Eve is a thinking man’s game; whenever the combat has sped up too much, CCP has increased EHP and gone so far as to slow down time to allow thought and cunning to triumph over twitch reflexes. Beyond direct combat of warships destroying one another, the game is a veritable mire of conspiracy, market manipulation, and dirty politics. To succeed and prosper in a game like this it isn’t enough to simply think; one must out-think your opponents, some of whom you might not even realize exist. So we must start from the beginning and learn how people think - the real way humans think, rather than the shamefully outdated 18th century twaddle we still spoonfeed our children about ‘pure reason’ and ‘rationality’.
Humans are animals, and our capacity for thought is evolutionarily new, though we often ignore this fact. Our cognition is sloppy, full of heuristics and exploitable flaws, and emotion - far from an irrelevance, as the Enlightenment types might tell us - is biologically central to our ability to make decisions. Much of the research that has shattered our false conceptions of thought has come from Nobel-winning Daniel Kahneman, whose collaboration with Amos Tversky described prospect theory in 1979, giving birth to what we now call behavioral economics - and at last Kahneman has written a book for a general audience, where previously his publications were confined to fellow academics.
There are now a number of books regarding the basics of behavioral economics - ‘Predictably Irrational’, ‘Nudge’, et al - but Kahneman avoids reiterating the basics (human cognition is shot through with predictable flaws) and instead focuses on the how of thought - the process itself, and the two wildly different systems that people use to navigate their world. In effect, the book is an instruction manual for thinking.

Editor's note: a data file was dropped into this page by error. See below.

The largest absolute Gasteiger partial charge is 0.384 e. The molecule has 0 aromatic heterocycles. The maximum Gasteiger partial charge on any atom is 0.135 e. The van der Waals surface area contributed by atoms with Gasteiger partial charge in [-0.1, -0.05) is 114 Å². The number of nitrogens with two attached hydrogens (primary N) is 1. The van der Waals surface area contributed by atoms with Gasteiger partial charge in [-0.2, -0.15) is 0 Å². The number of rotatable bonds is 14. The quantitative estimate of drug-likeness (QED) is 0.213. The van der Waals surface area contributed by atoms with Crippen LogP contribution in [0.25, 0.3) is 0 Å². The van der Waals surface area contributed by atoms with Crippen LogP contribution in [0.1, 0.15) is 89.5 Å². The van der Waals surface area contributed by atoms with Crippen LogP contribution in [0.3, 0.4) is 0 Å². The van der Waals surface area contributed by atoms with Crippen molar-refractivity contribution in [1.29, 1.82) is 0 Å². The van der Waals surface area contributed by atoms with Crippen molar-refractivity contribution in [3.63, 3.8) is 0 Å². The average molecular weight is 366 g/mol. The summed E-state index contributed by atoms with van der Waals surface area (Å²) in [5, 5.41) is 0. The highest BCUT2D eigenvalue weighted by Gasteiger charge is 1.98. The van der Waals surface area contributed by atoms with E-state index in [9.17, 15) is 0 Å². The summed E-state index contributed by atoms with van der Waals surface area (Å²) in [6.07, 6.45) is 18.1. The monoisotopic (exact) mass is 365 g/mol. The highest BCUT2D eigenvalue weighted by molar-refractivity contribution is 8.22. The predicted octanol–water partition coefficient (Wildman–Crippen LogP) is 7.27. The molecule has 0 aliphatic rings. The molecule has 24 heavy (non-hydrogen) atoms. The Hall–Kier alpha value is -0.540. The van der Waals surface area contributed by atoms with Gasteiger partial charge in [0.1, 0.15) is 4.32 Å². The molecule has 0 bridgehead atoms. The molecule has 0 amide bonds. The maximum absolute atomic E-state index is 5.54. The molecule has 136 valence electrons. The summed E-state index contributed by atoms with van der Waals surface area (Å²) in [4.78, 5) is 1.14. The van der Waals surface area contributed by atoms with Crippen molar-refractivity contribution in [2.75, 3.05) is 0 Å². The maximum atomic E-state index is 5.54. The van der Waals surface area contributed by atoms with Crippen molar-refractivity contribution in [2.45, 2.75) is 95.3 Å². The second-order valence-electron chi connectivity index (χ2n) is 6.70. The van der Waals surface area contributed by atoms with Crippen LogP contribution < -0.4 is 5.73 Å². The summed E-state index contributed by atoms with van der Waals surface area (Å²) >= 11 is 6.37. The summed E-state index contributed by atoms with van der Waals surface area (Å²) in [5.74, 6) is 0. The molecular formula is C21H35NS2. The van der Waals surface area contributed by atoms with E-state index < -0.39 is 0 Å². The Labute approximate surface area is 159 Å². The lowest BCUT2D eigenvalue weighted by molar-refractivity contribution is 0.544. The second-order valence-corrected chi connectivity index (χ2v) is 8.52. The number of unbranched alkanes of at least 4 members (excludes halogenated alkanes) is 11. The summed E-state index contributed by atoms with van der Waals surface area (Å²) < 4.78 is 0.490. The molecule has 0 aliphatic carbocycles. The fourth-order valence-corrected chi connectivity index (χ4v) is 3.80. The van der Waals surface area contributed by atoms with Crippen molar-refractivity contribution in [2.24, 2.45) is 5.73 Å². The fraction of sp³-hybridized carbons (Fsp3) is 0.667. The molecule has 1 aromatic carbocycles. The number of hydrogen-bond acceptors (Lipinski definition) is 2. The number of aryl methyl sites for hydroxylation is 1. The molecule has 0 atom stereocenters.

If you’ve ever wondered why so many people in Eve and in the real world fall repeatedly for the same obvious, foolish scams (and why I’ve been a third party to so many Titan sales), ‘System One’ is to blame. This is our intuitive, heuristic-filled thought mode; it requires very little mental effort, operates at blazing speed, and gets that speed and ease by being riddled with shortcuts. This is the realm of confirmation bias, where we leap at the chance to believe what we want to believe. If more Eve players intentionally shifted into the slower, more painful ‘System Two’ and thought their decisions over through that pathway (Divide 42 by five, then multiply the result by three. If you actually try this instead of just skimming past the words, you’ll feel your brain screeching to a halt as it shifts modes) the majority of scams and con games would stop working. But people stay in System One, so they become victims.
In many ways, Eve is a game of decisions; we are relentlessly confronted with situations where we have to make either snap calls or longer-term plans requiring tremendous amounts of thought. In ‘Thinking, Fast and Slow’ one can discover how to choose the best method for each set of circumstances; this helps not only in the game, but in everyday life.